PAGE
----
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Prey use among sympatric lizard species in lowland rain forest of Nicaragua

Published online by Cambridge University Press:  01 July 1998

Laurie J. Vitt
Affiliation:
Oklahoma Museum of Natural History and Department of Zoology, University of Oklahoma, Norman, OK 73019 USA (e-mail vitt@ou.edu)
Peter A. Zani
Affiliation:
Department of Zoology and Oklahoma Museum of Natural History, University of Oklahoma, Norman, OK 73019 USA Present address: Department of Biology, University of Oregon, Eugine, OR 97403, USA, e-mail pzani@darkwing.uoregon.edu

Abstract

The diets of 17 lizard species (seven families) studied simultaneously in a Caribbean lowland forest of Nicaragua were compared. Lizards varied in body size over nearly one order of magnitude. Twelve species for which there were adequate samples separated by prey types and most diet overlaps were low. A pseudocommunity analysis on volumetric diet data revealed significant guild structure in the assemblage. At each nearest neighbour rank in niche space, observed overlaps were higher than expected based on chance alone when all values in the consumer-resource matrix were randomized. There was no difference between observed and pseudocommunity overlaps with zero positions in the consumer-resource matrix retained (conserved-zero overlaps) indicating that the zero structure of the community matrix was important in maintaining structure and that lizards were converging on key resources. Individual prey size varied among species and mean prey size was significantly correlated with body size of lizard species. A phylogenetic analysis revealed no relationship between similarity in prey use (dietary overlap) and evolutionary relationships — more closely related species did not eat more similar prey types. Based on this analysis of Nicaraguan lizard diets and comparisons with other New World tropical lizard assemblages, it is suggested that factors contributing to the organization of tropical lizard assemblages are complex including historical differences in morphology (size), prey types and sizes, habitat structure and species interactions.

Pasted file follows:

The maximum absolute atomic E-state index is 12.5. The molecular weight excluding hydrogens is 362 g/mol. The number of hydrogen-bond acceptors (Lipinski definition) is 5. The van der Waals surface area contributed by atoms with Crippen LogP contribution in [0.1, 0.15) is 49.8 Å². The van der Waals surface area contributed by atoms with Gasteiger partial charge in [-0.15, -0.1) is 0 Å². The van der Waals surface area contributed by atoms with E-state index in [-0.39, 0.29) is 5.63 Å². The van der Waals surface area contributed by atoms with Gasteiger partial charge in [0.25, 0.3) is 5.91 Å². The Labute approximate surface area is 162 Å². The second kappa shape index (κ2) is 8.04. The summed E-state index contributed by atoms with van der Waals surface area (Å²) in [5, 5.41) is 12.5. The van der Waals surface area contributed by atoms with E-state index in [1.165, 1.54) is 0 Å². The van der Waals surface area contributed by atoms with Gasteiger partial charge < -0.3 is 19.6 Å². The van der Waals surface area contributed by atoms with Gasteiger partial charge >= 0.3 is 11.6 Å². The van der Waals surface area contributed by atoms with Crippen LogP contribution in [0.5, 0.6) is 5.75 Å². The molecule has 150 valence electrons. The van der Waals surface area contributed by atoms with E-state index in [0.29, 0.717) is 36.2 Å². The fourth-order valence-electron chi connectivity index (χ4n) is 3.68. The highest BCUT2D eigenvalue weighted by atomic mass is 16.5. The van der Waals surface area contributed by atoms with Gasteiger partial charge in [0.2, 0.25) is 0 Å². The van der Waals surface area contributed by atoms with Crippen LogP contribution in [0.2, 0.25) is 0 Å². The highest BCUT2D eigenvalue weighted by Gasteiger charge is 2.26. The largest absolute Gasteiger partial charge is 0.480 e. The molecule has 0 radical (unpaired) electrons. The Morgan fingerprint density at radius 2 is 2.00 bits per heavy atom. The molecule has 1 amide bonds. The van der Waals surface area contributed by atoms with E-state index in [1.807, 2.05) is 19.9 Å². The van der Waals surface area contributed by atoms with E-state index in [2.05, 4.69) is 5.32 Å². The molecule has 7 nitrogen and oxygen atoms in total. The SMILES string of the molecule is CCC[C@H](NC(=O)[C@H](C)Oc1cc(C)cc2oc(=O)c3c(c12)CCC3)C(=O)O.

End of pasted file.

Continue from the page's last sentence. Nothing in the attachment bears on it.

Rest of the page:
Type
Research Article
Copyright
© 1998 Cambridge University Press

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